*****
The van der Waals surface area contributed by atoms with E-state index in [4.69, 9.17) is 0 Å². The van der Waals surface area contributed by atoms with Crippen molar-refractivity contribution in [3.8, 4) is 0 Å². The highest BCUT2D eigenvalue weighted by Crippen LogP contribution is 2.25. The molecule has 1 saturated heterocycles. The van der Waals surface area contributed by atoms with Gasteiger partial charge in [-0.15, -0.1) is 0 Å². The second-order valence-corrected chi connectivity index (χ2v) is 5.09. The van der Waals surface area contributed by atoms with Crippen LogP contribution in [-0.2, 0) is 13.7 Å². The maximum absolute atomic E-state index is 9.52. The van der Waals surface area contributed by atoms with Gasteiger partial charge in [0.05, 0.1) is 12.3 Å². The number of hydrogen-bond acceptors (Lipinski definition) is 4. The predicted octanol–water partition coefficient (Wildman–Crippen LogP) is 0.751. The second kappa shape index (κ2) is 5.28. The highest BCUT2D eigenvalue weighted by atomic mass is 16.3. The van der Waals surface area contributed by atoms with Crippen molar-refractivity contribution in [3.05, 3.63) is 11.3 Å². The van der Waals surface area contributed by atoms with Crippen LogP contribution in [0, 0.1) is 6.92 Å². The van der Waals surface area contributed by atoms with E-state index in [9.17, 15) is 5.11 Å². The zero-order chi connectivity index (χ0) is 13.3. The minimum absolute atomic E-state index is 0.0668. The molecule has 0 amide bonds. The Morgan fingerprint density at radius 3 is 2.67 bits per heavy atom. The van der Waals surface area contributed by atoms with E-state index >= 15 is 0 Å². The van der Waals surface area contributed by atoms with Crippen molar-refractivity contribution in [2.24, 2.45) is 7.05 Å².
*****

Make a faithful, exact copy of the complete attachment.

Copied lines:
The van der Waals surface area contributed by atoms with E-state index in [4.69, 9.17) is 0 Å². The van der Waals surface area contributed by atoms with Crippen molar-refractivity contribution in [3.8, 4) is 0 Å². The highest BCUT2D eigenvalue weighted by Crippen LogP contribution is 2.25. The molecule has 1 saturated heterocycles. The van der Waals surface area contributed by atoms with Gasteiger partial charge in [-0.15, -0.1) is 0 Å². The second-order valence-corrected chi connectivity index (χ2v) is 5.09. The van der Waals surface area contributed by atoms with Crippen LogP contribution in [-0.2, 0) is 13.7 Å². The maximum absolute atomic E-state index is 9.52. The van der Waals surface area contributed by atoms with Gasteiger partial charge in [0.05, 0.1) is 12.3 Å². The number of hydrogen-bond acceptors (Lipinski definition) is 4. The predicted octanol–water partition coefficient (Wildman–Crippen LogP) is 0.751. The second kappa shape index (κ2) is 5.28. The highest BCUT2D eigenvalue weighted by atomic mass is 16.3. The van der Waals surface area contributed by atoms with Crippen molar-refractivity contribution in [3.05, 3.63) is 11.3 Å². The van der Waals surface area contributed by atoms with Crippen LogP contribution in [0, 0.1) is 6.92 Å². The van der Waals surface area contributed by atoms with E-state index in [9.17, 15) is 5.11 Å². The zero-order chi connectivity index (χ0) is 13.3. The minimum absolute atomic E-state index is 0.0668. The molecule has 0 amide bonds. The Morgan fingerprint density at radius 3 is 2.67 bits per heavy atom. The van der Waals surface area contributed by atoms with E-state index >= 15 is 0 Å². The van der Waals surface area contributed by atoms with Crippen molar-refractivity contribution in [2.24, 2.45) is 7.05 Å².